Tuesday, January 24, 2006

Some bedtime reading!

In reply to Chris, regarding (short) introductions to the history of Reformed theology from the Reformation to the present, here are some of my picks. But I’m afraid that I’ve not met the criteria for providing very many short books!

Call me old fashion, but Louis Berkhof is hard to beat (though at times hard to plod through!). Though outdated, his History of Christian Doctrine and Systematic Theology are tremendous resources if you want to quickly catch up on ecclesiastical and systematic theology from a solidly Reformed perspective. The works by B. B. Warfield and John Murray are also indispensable. Additionally, the on-going translation project of Herman Bavinck’s Reformed Dogmatics by the Dutch Reformed Translation Society should be noted.

I’m also a fan of the old 19th century guys (i.e. Cunningham, Dabney, A. A. Hodge, Shedd, Strong, etc.). Their works display a depth of biblical, theological, and historical (and also, logical!) acumen that I can only dream of. Here are my picks:

William Cunningham was perhaps Scotland’s greatest theologian. His two-volume Historical Theology was the product of his lectures on church history here at New College. John Macleod, in his outstanding Scottish Theology, said of HT, “This magnum opus will remain as a masterpiece in the field of historical theology in which from the standpoint of a loyal acceptance of consistent Reformed teaching he passes the thinking of the Christian centuries under review.” As good New College students, this work should be on our shelves!

Warfield considered Robert Dabney, professor at Union Theological Seminary in Richmond, VA, the greatest of the American Southern Presbyterians. To my knowledge, his Systematic Theology was the only complete systematic text from a 19th century Southern Presbyterian perspective. For those interested, check out the excellent new biography of Dabney by Sean M. Lucas, Robert Lewis Dabney: A Southern Presbyterian Life.

A. A. Hodge was son of the great Charles Hodge. His Outlines of Theology was written for students and laymen. This is a classic work and good introduction to the Princetonians. For those not eager to plod through the three volumes of his father but want a taste of Princeton theology, this is your resource. Follows a very helpful question and answer format.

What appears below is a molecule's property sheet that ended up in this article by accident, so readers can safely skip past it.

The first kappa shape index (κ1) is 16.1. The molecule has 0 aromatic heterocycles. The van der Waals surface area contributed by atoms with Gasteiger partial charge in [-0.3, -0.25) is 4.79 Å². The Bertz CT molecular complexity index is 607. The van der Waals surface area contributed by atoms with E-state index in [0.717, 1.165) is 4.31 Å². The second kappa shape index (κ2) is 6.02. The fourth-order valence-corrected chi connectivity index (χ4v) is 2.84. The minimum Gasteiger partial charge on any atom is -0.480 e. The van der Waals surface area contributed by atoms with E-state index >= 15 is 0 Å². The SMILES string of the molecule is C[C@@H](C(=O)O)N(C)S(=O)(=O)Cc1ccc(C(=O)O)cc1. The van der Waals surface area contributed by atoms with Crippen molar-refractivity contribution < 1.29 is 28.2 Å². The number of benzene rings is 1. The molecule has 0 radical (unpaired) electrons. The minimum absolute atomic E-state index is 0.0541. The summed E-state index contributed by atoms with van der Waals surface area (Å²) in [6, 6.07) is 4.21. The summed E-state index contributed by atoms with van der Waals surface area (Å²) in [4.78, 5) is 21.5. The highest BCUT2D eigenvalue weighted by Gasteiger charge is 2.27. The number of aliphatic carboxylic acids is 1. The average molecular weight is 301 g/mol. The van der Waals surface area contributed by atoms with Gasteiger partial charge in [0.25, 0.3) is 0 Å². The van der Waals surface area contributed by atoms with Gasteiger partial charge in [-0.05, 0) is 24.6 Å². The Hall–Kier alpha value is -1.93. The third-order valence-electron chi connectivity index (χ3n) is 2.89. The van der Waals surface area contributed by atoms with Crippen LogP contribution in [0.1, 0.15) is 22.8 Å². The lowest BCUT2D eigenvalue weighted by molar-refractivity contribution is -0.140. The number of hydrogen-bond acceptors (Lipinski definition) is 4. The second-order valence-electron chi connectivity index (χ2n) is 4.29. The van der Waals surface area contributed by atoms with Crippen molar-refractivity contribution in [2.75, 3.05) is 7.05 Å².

W. G. T. Shedd taught at Union Theological Seminary in New York and was a staunch Calvinist. His Dogmatic Theology is comprehensive in scope (originally in 3 hefty vols.), and has recently been re-edited (with annotations) into one, unabridged volume by Alan Gomes.

Augustus H. Strong was a professor at Rochester Theological Seminary in New York. He was a moderately reformed Northern Baptist whose Systematic Theology was a long time standard only to be replaced by M. Erickson. However, he tended towards Amyraldianism.

For quick, easy to read, overviews of church history check out S. Houghton's Sketches from Church History, Bruce Shelley's Church History in Plain Language, Nick Needham’s 200o Years of Christ's Power, Iain D. Campbell’s Heroes and Heretics, and Robert Godfrey’s Reformation Sketches.

As to literature on dispensationalism from a Reformed perspective, Vern Poythress’s little book, Understanding Dispensationalism is fair and balanced. Michael Horton’s upcoming book on federal theology, God of Promise: Introducing Covenant Theology should also be helpful.

These are only a few references. If any other New College conventiclers have suggestions, I’d love to hear them!

6 comments:

Edwin Tay said...

Thanks for that generous selection and brief introductions John!

To add to your list from from the continent, here're two indispensable resources:

1. Heinrich Heppe's Reformed Dogmatics, revised and edited by Ernst Bizer has consistently been my first stop in research. It's an unbeatable compendium of Reformed theology across the doctrinal loci within the space of 712pp. The works of more than 57 Reformed theologians are cited in English translation from German and Latin.

2. Barth's Church Dogmatics. His asides into historical theology is extremely thorough and incisive. Much of Reformed theology's history can be found in CD. Do not let its size deter you. The relevant information can easily be accessed through the extensive index. While one might disagree with his analysis of some issues (e.g. covenant theology), the information he provides is first rate.

H.C. Ross said...

Muchas Gracias, Juan! That should be plenty for me or anyone else to start with!

Jabbok said...

Good post. I've been thinking about reading another theology book and I just posted an article about it. Everyone is recommending Grudem's book. I've ordered it, though I had rather read one that you've recommended.

John W. Tweeddale said...

To jabbok:

Thanks so much for your kind post and for visiting our site. I hope you will keep coming back.

I would like to respond to your comment regarding W. Grudem's ST. I am a huge fan of his text. I think he writes theology the way it should be written - dogmatically, devotionally, and doxologically. He combines the best of the ST texts I mentioned in my post with keen exegetical insights and warm pastoral applications (including hymn suggestions!). Altough I don't follow him on all points, I think his ST is one of the best on the market today. Fear not, you made a great purchase!

Michael Dries said...

Anybody here have an opinion on Peter Golding's Covenant Theology?

John W. Tweeddale said...

Yes, it and Bond of Love: God's Covenant Relationship with his Church by David McKay are published by Mentor (and imprint of Christian Focus) and are worthy titles. Also of note is William Hendriksen's Covenant of Grace (older and hard to find). But the best may be O. Palmer Robertson's Christ and the Covenant. It's a modern classic.

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